Customer #1: “See? Thirty percent off of paint accessories! That’s a paint accessory!”

(The moulding is $9. I’m fed up with this customer, as are my other customers in line.)

Me: *takes 30% off of the item* “All right, sir, there you go! Your total is $89.36.”

([Customer #1] pays, giving me a triumphant look before leaving. [Customer #2] approaches.)

Customer #2: “I’m glad you dealt with that, because if you didn’t I was going to say something.”

Customer #3: “That guy was an a**hole. I got the same exact email ad, and I’m not running around purposely holding up lines and blaming the cashier!”

Me: “Thank you both for being patient with that situation!”

(Both customers paid and left, complimenting me on a job well done as they went by. The fact he threw a fit over non-existent coupons just to get $3 off was the real kicker!)


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Not All Compliments Are Just Fluff

, , , , | Right | August 10, 2018

(I’m a young woman with short hair that I wear spiked up. Today I’ve been helping a woman who is a beginner sewist with various questions. I’ve been showing her where the fabric she wants is in the store, helping her choose between sewing patterns, telling her young daughter where the bathrooms are, helping her figure out how much fabric she needs, and finally cutting her fabric.)

Me: “Will that be all for today, ma’am?”

Customer: “Yes, and now I know who to look for when I come in next: the lady with the fluffy chicken hair!”

(Best compliment I’ve ever gotten on the job.)

Derpy With The Herpy

, , , , , | Healthy | August 9, 2018

(I’m visiting a zoology lab that researches amphibians, which is a facility I’ve never been in before. While I’m sitting in an office chatting with a PhD student and waiting for a meeting, I notice a post-it that says “Clinic” and has a phone number.)

Me: “Hey, that’s not the extension for student health.”

PhD Student: “Oh, no, that’s a [City] free clinic. They do STI testing.”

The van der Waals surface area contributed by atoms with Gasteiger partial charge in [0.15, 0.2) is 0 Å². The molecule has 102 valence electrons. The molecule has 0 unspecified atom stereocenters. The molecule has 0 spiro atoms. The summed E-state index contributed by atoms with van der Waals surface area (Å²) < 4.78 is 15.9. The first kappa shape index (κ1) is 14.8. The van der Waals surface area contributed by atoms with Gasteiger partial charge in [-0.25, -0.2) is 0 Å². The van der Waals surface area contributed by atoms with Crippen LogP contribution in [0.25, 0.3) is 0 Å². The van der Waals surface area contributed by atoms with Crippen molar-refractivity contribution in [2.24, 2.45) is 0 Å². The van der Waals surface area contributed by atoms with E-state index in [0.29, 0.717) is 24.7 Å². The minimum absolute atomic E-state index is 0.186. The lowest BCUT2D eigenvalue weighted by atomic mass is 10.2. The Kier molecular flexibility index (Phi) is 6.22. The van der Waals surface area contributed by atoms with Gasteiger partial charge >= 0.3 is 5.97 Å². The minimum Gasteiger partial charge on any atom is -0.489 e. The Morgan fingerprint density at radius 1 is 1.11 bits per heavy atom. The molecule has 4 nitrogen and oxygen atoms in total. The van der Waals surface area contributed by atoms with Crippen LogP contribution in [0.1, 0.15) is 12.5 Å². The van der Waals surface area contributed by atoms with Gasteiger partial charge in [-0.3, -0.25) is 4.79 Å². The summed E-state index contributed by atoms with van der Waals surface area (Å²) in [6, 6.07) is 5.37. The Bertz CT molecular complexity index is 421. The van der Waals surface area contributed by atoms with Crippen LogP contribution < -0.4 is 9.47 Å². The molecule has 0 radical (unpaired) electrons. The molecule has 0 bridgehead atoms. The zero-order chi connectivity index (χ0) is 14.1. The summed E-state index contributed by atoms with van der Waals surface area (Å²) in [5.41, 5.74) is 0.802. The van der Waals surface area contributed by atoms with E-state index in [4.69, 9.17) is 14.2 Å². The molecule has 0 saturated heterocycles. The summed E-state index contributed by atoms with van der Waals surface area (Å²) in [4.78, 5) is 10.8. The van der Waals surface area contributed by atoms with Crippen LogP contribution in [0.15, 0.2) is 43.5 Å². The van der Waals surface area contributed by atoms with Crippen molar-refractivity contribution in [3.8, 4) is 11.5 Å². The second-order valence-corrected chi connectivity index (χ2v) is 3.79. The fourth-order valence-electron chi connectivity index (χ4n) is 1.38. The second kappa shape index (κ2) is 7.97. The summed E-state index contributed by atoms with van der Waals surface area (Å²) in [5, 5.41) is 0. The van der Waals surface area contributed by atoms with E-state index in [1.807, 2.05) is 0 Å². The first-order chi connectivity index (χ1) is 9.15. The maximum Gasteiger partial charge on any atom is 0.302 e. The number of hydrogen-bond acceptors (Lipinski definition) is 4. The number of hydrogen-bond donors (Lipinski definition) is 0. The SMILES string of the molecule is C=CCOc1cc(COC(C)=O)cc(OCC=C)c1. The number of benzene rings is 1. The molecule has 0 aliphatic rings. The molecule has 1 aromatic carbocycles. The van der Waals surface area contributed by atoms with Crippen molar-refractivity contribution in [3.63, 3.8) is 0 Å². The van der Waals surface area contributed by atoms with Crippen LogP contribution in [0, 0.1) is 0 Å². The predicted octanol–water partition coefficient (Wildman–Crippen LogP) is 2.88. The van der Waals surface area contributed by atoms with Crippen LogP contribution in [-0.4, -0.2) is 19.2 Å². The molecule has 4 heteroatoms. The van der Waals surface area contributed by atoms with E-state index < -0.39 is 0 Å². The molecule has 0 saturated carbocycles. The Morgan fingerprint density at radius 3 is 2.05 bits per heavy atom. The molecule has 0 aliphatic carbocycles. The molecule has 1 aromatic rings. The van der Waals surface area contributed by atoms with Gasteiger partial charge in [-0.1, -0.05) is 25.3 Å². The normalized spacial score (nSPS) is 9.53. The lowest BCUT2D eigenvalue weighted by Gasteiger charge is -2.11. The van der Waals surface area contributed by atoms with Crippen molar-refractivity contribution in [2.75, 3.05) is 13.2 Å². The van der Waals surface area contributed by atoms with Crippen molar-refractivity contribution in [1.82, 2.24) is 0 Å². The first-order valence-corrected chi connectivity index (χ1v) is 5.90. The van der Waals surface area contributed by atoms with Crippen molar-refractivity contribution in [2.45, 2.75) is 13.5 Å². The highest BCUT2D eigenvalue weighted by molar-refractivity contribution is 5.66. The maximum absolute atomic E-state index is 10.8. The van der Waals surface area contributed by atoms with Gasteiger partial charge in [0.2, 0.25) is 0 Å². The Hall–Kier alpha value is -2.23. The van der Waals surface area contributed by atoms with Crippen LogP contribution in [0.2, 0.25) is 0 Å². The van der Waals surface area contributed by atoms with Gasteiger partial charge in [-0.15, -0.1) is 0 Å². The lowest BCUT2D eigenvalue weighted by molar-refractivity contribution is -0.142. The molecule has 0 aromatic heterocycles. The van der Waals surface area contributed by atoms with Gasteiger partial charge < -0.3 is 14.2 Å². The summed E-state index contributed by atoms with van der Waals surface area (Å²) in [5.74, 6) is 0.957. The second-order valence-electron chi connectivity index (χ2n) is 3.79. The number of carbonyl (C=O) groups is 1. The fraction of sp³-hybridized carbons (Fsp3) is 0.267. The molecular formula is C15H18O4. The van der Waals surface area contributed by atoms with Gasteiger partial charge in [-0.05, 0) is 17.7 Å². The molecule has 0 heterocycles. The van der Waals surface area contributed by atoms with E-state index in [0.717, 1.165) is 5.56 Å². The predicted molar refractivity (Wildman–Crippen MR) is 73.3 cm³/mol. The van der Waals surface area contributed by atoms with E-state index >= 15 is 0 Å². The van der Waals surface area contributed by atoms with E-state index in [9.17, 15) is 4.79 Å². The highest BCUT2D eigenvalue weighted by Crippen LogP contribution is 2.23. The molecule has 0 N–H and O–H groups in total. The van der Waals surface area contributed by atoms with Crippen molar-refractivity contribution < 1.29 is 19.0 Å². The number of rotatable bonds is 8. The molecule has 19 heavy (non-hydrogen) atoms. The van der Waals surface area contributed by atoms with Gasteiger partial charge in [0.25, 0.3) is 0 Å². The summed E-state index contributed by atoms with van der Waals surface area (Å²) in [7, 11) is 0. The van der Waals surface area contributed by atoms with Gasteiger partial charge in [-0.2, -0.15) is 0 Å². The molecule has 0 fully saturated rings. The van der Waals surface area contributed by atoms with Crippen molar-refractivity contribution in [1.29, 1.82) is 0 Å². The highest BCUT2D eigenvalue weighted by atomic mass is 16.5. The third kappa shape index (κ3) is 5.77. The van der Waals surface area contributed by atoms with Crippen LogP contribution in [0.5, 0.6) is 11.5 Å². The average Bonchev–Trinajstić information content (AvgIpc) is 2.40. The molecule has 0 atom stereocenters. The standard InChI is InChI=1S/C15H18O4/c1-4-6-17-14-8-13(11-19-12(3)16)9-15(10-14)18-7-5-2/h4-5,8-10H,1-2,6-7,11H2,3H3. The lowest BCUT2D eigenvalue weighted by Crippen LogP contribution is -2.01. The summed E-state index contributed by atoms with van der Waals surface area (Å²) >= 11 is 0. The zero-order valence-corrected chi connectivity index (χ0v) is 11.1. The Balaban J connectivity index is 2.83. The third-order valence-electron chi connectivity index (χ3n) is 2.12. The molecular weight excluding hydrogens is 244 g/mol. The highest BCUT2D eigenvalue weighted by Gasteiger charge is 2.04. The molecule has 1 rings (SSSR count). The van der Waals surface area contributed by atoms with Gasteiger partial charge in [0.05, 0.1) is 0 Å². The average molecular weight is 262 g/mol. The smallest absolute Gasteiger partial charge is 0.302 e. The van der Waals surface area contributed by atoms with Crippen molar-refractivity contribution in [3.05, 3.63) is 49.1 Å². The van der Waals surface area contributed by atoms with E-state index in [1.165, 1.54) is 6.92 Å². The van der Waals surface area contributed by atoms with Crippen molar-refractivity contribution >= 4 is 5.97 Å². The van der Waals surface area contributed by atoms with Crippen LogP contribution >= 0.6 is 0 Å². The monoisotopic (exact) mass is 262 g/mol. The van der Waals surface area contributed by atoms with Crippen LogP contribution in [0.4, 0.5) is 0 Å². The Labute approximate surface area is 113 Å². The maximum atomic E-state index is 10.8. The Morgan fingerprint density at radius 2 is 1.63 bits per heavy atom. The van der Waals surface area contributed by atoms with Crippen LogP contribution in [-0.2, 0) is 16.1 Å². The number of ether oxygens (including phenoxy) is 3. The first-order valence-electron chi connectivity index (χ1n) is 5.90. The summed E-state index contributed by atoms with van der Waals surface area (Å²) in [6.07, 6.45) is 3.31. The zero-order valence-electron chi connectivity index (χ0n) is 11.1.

Me: “Uh… Okay.”

PhD Student: “Yeah, it gets more use than you’d think around here.”

(My understanding of what the amphibian lab gets up to slowly starts to dissolve, when the PhD student speaks up again.)

PhD Student: “Yeah… People just Google ‘herpetology’ without knowing what it means, apparently.”

Loonie Over A Toonie, Part 5

, , , , , | Right | August 9, 2018

(I work in a retail store that offers customers a store credit card. One detail that a lot of people like about the card is that they can bring their bill in and pay it in the store. We’re close to Canada, but still a solid couple of hours away.)

Woman: “I want to pay my bill.”

(Everything proceeds normally until she pulls out her cash. She has American bills, but she has several Canadian coins. It’s quite common to get Canadian coins here, but the managers have asked us to stop accepting them because, you know, it’s foreign currency.)

Me: “Ma’am, do you happen to have American coins?”

Woman: “No.”

Me: “These are Canadian coins. We’re trying to not—”

Woman: “I got them from the shops around here. What’s the problem?”

Me: “This isn’t Canada.”

Woman: “But I got them from the stores here. What does it matter?”

Me: “This isn’t American currency.”

(This woman looked like she was about to have a hissy fit, so I decided to let it slide, seeing how the coins aren’t counted in the register and it wasn’t that large an amount. It just baffled me that this woman didn’t think that there was a difference between American and Canadian coins. You wouldn’t pay with Canadian bills, so why would you pay with their coins?)

Related:
Loonie Over A Toonie, Part 4
Loonie Over A Toonie, Part 3
Loonie Over A Toonie, Part 2